Right Words

Advise and advice

Advise and advice: Advise is a verb verse advice is a noun.
Practise – verb in British English, practice – noun and verb in US English
Devise is a verb and device is a noun


Agree: more than one party is needed for an agreement, but the contributions made by each may be different.

Agreeing: is typically done between equals who cooperate in working out their final position. (e.g. We will have to decide what compromise we can agree on.)

Someone who consents: to a proposal is presented with a suggestion in which they have some interest, because agreeing to it will require them to take action or affect them in some way. (e.g. She has the same capacity as an adult to consent to surgical treatment.)

Someone who assents: to a proposal is generally a person whose approval is required, although they probably feel quite indifferent to it. They are free to accept or reject the proposal, but have played no part in working it out. (e.g. The inspector assented to the remark with a nod.)

To acquiesce: is to accept something by default through failing to resist. (e.g. The authorities believed that most refugees would eventually acquiesce.)

(Source: Oxford Dictionary Thesaurus)

Aggressive and Enthusiastic

Aggressive is a very popular in business, but actual meaning is that having a strong intention to win or succeed and using forceful action to win or to achieve success. (e.g. The other party began an aggressive election campaign.) Enthusiastic is a feeling of energetic interest in and having a strong excitement of feeling or activity (= Passionate). (e.g. One of the good things about teaching young children is their enthusiasm. I'm very enthusiastic about teaching young children.)


Accurate: apply to information or statements that are correct, usually helpfully and informatively so.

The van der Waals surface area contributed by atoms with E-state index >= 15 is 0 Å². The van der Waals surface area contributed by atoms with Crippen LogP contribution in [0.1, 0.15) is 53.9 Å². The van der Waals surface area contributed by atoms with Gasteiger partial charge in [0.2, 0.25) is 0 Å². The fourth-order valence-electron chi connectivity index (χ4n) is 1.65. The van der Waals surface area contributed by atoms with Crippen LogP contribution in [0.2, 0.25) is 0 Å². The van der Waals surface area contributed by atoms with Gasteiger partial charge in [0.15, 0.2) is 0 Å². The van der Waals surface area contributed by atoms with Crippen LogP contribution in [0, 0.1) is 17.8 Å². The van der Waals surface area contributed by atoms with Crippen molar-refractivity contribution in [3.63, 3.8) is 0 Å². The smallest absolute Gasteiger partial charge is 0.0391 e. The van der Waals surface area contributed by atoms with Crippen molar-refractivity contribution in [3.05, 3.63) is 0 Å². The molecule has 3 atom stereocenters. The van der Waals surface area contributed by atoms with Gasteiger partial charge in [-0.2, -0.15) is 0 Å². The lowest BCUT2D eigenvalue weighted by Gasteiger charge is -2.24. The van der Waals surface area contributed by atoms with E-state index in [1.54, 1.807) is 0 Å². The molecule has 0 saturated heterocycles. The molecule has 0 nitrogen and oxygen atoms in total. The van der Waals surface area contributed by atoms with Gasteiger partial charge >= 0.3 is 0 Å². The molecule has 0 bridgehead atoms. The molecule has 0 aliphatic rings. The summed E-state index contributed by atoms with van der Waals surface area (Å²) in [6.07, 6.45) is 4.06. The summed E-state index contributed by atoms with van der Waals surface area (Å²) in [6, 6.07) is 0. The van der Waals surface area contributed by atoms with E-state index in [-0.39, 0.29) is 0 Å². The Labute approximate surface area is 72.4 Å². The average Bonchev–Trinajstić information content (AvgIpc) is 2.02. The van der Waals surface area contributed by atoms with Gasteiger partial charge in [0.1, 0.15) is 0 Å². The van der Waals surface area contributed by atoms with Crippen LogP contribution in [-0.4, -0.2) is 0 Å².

An Accurate: statement or representation has been put together with great care and corresponds to the facts. It is likely to give people a good idea of the truth or be a reliable guide for action. (e.g. A frightening accurate description of her life.)

Precise: refers to minute attention to detail. It draws a contrast with something that may be correct but is more vague or approximate. (e.g. We have no precise figures for possible job losses.)

Exact: emphasizes that something has been definitely identified, with no margin for vagueness or error. (e.g. We may never know the exact number of deaths.)

(Source: Oxford Dictionary Thesaurus)

Empathy and Sympathy

Empathy is the ability to experience the feelings with another person always. (e.g. I have empathy for those families who lost their family in the civil war.) Sympathy is acknowledging another person's difficult feelings. (e.g. My deepest sympathies go out to the families of the victims.) Empathy is active and more specific and personal than sympathy. Sympathy is passive and a more general sorrow for another person’s situation.

Good and well

Good is an adjective that describes nouns, and Good can be used with to be, to seem, and to appear, but it is still an adjective modifying a noun, not a verb. (e.g. if you did a good job, then you do good work). Well is an adverb that describes how something was done. (e.g. You can do your job well.) Well can be used as an adjective to mean: in good health

Stationary and Stationery

Stationary (adjective): not moving or not intended to be moved. Stationery (Noun): writing and other office materials.

Ultimate and Penultimate

Ultimate (adjective and noun) means the best, or final, last, result, elemental, fundamental, or maximum. Penultimate (adjective and noun) means the last but one, or second to last.